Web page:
I've been asking for a high-quality monitoring system like the Dangerous Monitor ever since I started mastering some seven years ago. Many mastering engineers have custom-manufactured desks or modified Neumann desks, but these are quite expensive (typically $10,000- $50,000). Other mastering engineers are using high-end audio preamplifiers, but these lack the simple functions that most engineers want or need. I've always wondered why no manufacturer made a high-quality monitor console for critical listening and metering.

Enter the Dangerous Monitor. This Chris Muth designed monitor is my wish come true. Muth has been designing mastering-grade equipment for over a decade. He's been the console designer for all of Sterling Sound's mastering rooms for the last five years. The Monitor, however, is not a device exclusive to the mastering community. Indeed anyone using a computer to make music or wishing to accurately hear, easily route, and visually see what they are recording will benefit from what the Monitor has to offer. And it only takes up two 19'' rackspaces.

So what does the Dangerous Monitor consist of? As the name implies, it is much like the monitor section of a high-end console with a few added benefits. First, it has the ability to select between three (stereo) analog sources and four (stereo) digital sources and route any of these to a dedicated built-in Troisi D/A converter, with full access to metering. All four digital inputs (which are active at all times) can be patched "thru" to other devices. You can also reverse phase (or more accurately, "polarity," since phase is time-based) on left or right channels; sum to mono (which, along with the separate L & R phase button, gives one the ability to monitor the side information only); dim the level; and attenuate the meter outs by -6 dB (for those extra hot signals). All digital connects are AES-3 (XLR), and all analog inputs and outputs are +4 dBu balanced (XLR). The Dangerous Monitor also comes with a separate 1U rackmount power supply. Unfortunately, the power-switch is difficult to reach once the power supply is racked up.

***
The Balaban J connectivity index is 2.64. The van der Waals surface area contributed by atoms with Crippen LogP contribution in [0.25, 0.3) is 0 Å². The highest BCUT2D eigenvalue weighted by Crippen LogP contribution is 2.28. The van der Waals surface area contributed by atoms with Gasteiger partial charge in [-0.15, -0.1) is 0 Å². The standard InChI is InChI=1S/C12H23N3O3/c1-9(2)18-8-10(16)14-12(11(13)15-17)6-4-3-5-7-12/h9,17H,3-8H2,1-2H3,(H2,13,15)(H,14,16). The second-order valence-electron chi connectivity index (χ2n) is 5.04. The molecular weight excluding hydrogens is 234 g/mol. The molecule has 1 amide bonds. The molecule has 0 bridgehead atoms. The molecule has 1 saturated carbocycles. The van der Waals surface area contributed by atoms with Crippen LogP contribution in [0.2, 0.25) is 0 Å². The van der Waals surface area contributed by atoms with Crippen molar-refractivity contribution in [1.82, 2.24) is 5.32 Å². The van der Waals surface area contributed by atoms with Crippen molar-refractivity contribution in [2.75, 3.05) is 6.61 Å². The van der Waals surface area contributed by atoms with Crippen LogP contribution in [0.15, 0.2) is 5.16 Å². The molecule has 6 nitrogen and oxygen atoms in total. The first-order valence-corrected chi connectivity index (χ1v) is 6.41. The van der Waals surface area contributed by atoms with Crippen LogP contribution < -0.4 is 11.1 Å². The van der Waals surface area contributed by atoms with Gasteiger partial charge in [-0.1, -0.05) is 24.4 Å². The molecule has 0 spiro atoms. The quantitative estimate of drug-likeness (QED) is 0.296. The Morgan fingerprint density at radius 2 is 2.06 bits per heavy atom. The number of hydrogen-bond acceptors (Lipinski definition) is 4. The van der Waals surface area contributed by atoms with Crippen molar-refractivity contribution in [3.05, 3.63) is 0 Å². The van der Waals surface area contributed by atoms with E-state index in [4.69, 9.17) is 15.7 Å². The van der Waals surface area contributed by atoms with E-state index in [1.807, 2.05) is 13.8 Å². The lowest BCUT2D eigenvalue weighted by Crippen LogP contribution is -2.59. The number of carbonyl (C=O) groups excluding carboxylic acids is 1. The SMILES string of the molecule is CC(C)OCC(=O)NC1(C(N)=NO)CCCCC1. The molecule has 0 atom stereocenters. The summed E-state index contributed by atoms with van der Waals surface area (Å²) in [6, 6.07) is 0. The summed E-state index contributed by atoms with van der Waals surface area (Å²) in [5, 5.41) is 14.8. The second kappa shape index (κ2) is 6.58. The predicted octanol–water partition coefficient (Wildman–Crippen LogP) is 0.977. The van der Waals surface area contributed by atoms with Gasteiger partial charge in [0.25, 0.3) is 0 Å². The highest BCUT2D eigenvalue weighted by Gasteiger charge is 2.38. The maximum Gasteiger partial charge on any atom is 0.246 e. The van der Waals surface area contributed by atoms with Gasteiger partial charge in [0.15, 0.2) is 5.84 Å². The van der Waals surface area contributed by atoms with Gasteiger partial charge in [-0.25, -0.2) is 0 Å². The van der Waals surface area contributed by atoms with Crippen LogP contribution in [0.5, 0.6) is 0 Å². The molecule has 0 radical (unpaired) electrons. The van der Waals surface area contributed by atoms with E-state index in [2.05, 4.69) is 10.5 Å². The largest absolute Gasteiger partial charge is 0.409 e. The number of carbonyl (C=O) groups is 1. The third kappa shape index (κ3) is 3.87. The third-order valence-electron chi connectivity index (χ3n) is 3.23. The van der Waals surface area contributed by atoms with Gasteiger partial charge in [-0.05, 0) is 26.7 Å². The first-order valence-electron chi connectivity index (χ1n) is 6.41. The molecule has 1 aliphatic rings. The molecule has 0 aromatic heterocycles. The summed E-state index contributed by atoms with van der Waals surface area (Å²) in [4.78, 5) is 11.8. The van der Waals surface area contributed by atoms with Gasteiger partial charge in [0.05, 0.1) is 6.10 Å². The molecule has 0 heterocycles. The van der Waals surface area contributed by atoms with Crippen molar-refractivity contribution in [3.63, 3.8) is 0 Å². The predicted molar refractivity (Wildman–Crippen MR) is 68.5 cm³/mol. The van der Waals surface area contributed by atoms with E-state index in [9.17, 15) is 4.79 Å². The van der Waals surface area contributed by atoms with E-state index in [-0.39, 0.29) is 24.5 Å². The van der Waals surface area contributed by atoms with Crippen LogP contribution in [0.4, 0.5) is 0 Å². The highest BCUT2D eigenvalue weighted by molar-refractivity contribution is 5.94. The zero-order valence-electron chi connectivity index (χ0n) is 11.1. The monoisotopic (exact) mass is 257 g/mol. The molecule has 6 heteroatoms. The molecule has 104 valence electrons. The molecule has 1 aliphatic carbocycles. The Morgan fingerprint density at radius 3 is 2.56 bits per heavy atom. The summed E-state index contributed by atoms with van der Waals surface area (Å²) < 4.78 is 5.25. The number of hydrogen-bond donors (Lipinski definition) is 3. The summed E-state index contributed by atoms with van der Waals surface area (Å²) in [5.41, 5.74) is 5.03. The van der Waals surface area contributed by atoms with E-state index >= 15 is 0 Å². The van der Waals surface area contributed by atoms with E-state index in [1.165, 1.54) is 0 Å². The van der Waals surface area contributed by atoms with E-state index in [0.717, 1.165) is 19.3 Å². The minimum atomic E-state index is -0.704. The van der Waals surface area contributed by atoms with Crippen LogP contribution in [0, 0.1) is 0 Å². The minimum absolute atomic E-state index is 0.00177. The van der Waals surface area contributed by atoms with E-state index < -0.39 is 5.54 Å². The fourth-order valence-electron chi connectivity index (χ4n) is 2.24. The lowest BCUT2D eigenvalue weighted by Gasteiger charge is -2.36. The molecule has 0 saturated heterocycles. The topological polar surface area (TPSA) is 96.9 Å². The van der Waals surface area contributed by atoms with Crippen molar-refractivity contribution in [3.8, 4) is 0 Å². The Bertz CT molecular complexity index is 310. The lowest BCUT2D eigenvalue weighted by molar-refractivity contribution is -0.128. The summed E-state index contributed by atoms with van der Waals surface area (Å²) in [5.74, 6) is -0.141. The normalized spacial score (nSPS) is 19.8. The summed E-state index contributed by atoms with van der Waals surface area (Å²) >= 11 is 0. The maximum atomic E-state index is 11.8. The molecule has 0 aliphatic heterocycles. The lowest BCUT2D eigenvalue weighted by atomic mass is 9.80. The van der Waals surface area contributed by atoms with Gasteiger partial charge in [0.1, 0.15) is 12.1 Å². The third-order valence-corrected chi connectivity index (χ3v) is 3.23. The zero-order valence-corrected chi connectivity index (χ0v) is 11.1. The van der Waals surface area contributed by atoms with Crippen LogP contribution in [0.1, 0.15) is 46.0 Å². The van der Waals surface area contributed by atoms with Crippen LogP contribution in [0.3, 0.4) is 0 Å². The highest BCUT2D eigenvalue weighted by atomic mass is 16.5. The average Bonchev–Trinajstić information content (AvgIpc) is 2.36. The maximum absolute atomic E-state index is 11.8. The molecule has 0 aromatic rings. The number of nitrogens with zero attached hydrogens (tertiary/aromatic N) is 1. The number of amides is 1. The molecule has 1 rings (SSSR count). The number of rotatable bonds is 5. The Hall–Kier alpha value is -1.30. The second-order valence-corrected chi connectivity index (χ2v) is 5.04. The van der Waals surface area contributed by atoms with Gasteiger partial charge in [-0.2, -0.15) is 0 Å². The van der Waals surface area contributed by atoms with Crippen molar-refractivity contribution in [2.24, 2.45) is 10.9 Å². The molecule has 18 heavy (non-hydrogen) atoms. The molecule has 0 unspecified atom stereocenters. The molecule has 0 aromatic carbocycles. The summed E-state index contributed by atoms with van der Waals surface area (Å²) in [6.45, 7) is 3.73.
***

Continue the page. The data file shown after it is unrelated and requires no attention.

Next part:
Dangerous Music's reasoning for the built in D/A converter is a simple one-to allow comparison of digital sources directly without being subjected to the differences in calibration and sound quality between converters in separate pieces of gear. This feature comes in very handy for both studio use and live recording/monitoring situations. Most mastering engineers prefer to use their own digital converters, and Dangerous Music has made this accessible through the digital output in the meter section. (Dangerous Music also has a special-order, custom-designed modification which allows you to use your own D/A in place of the built-in converter.) There is a set of main outs as well as a set of aux outs so that you can route the outputs to two separate amplification systems. All buttons are backlit, giving immediate visual feedback at a glance. The volume knob is a custom device built to NASA specs (by Janco) for Dangerous Music, with the ability to track accurately even at the lowest levels-something you won't find on your standard console.

The manual states that "the Monitor is designed to be the cornerstone of a recording studio by providing a convenient method for listening to and metering the different stages of the recording process." I couldn't agree more. I've used the Monitor for the last several months at Silvertone Mastering and have come to rely on its versatility and ease of use. It never detracts from the matter at hand: monitoring music. Additionally, it has routing capabilities far beyond what you would find in your typical console monitor section.

As a mastering engineer, there are a few items I would like to see added: access to the calibration pots for the D/A converter to make alignment with other digital gear easier (I am told that an update to the manual will describe in detail how to adjust the internal settings); dedicated sends and returns for inserting my favorite analog equipment; a second attenuator at the input stage to compare input to output levels; and an M/S mode. With that said, all this would add considerable cost to the unit and really make it more a dedicated mastering console than the fine general- purpose monitoring system it is meant to be.

Of course, all this quality comes at a price. The Dangerous Monitor is not an inexpensive proposition. It's probably well out of the realm for most budget-conscious recording enthusiasts. The question becomes, can you really afford to trust what you are hearing to a budget console? In my case, the answer is as clear as the Dangerous Monitor. ($4999 MSRP; www.dangerousmusic.com)

Tape Op is a bi-monthly magazine devoted to the art of record making.

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